Should I Prioritize Tuition or University Name Recognition as a Medical StudentNovember 24, 2020
When you’re considering how to choose a medical school, you’ll likely find there’s a big tradeoff.
Some schools offer far more name recognition — but they can come at a much higher price. Others may not be as well-known as big-name universities, but their tuition fees may be far lower.
If you’re deciding between applying to (or accepting an offer of admission at) either lower-cost medical colleges as well as more renowned academic institutions with higher fees, you’ll have a tough choice to make. Asking yourself these three key questions could help you make the decision that’s best for you.
How much will my earning potential change?
Earning potential is an important factor in choosing a medical school. Paying for a more expensive school is ultimately a good investment only if the school’s prestige increases your earning potential. And that’s not always the case.
A lot depends on your desired area of practice and your location. If you plan to go into a specialized field of medicine and the costlier school tends to do a better job helping students to get placed in residencies within that field, it may be worth paying for. Or if you’re working in a location where consumers tend to prioritize credentials when choosing a doctor, then your ability to get future business may depend on having that big name on your diploma.
To determine the potential return on investment of a more expensive medical degree, you can review factors such as residency placement rates of schools you’re considering, job listings in your geographic location or chosen area of medicine, salary ranges in your desired field and employment statistics from each school. This data can give you a better idea of whether you’ll actually end up better off if you graduate from the pricier academic institution.
Will I get a better education?
Earning potential matters, but you also want to be the best doctor you can. To do that, you want to study under skilled professors and at a school that provides ample opportunities for enrichment. Of course, you don’t necessarily need to go to the highest price school to make that happen.
When comparing a top university with a lower-priced school, look at factors such as the percentage of students from each institution who pass their medical board exams the first time, the number of graduates who match into residency programs, the school’s accreditation, the percentage of students who successfully complete the program, the type of learning environment and the opportunities the school presents for research and extracurricular learning.
If the university with more name recognition is genuinely going to provide you with a better education and more opportunities to distinguish yourself within your field, you may decide it’s worth paying extra for it. But if all it really has going for it is a recognizable name and there’s little to suggest you’ll leave better prepared to practice medicine than if you chose a lower-priced school, there’s little reason to pay so much more just for bragging rights.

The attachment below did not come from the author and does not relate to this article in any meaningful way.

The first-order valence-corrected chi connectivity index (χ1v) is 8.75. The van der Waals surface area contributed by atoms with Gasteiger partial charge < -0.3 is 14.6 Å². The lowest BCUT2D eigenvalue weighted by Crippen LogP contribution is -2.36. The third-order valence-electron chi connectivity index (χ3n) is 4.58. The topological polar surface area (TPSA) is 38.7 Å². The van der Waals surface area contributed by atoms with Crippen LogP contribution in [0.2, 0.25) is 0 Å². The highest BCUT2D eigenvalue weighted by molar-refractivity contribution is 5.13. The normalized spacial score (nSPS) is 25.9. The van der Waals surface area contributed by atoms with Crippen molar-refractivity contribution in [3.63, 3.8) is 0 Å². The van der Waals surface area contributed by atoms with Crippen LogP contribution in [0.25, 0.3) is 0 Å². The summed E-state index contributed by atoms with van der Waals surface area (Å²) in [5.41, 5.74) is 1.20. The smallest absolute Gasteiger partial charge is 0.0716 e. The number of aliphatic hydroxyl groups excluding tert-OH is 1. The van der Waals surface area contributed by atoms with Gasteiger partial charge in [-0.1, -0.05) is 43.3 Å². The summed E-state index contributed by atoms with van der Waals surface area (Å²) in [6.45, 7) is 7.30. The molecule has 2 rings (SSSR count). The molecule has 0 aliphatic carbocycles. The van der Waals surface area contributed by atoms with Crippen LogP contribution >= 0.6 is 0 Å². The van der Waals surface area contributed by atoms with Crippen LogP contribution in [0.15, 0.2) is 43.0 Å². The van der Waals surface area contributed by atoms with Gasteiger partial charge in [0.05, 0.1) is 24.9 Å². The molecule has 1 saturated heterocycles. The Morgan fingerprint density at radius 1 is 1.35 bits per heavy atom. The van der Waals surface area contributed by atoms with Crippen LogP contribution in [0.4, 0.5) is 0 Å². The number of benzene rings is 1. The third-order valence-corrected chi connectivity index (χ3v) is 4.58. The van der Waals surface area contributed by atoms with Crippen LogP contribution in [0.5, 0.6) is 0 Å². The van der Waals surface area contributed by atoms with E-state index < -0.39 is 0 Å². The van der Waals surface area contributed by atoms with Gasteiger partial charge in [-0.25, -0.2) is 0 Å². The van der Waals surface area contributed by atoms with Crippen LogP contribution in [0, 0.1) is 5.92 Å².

How will my student loans affect my future financial situation?
When you’re choosing a medical school, be sure to consider your financial situation. If you can afford to attend the more expensive school without having to go into a lot of debt, then the prestige may be worthwhile. If you have to borrow a lot of money, however, you need to think about how this will affect your future finances. The average private school medical cost can be much higher than lower-priced state schools. You could wind up with tens of thousands more in student loan debt if you make your school choice without taking tuition costs into account.
A high student loan balance after graduation can make it more difficult to borrow for other goals, such as buying a home. This is an especially big issue if you already have a lot of debt from earning your undergraduate degree.
When all is said and done, you shouldn’t let the fear of student loan debt alone deter you if one school is genuinely a better choice. After all, even the average medical school cost can be quite high and leave you with lots of student loans. On the other hand, you also shouldn’t avoid thinking about the amount you’re borrowing until after graduation. Before signing on the dotted line, you’ll need to evaluate just how much more debt you’ll incur at a pricier school. Then, decide if the obligation will be worthwhile.
Refinancing Your Student Loans With ELFI
If you’re concerned about student debt, or if you’re struggling to pay down large amounts of debt, student loan refinancing could provide the financial flexibility you need. To learn more about or to explore this option with ELFI, visit our student loan refinancing page.